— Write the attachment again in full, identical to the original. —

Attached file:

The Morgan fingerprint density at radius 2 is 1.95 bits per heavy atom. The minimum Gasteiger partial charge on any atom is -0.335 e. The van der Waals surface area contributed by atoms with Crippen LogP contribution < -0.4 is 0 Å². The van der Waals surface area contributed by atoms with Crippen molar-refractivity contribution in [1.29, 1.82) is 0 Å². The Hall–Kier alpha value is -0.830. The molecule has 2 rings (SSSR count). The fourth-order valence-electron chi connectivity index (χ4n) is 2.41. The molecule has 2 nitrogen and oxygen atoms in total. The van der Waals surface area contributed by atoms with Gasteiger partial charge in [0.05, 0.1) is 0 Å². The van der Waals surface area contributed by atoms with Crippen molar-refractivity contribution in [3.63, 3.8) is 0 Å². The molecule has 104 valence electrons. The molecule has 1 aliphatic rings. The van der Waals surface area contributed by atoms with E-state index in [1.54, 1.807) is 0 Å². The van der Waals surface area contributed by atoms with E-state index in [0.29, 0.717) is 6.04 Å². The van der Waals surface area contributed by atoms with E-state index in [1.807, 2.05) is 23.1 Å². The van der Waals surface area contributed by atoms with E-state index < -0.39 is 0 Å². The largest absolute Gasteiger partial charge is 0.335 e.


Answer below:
The Morgan fingerprint density at radius 2 is 1.95 bits per heavy atom. The minimum Gasteiger partial charge on any atom is -0.335 e. The van der Waals surface area contributed by atoms with Crippen LogP contribution < -0.4 is 0 Å². The van der Waals surface area contributed by atoms with Crippen molar-refractivity contribution in [1.29, 1.82) is 0 Å². The Hall–Kier alpha value is -0.830. The molecule has 2 rings (SSSR count). The fourth-order valence-electron chi connectivity index (χ4n) is 2.41. The molecule has 2 nitrogen and oxygen atoms in total. The van der Waals surface area contributed by atoms with Gasteiger partial charge in [0.05, 0.1) is 0 Å². The van der Waals surface area contributed by atoms with Crippen molar-refractivity contribution in [3.63, 3.8) is 0 Å². The molecule has 104 valence electrons. The molecule has 1 aliphatic rings. The van der Waals surface area contributed by atoms with E-state index in [1.54, 1.807) is 0 Å². The van der Waals surface area contributed by atoms with E-state index in [0.29, 0.717) is 6.04 Å². The van der Waals surface area contributed by atoms with E-state index in [1.807, 2.05) is 23.1 Å². The van der Waals surface area contributed by atoms with E-state index < -0.39 is 0 Å². The largest absolute Gasteiger partial charge is 0.335 e.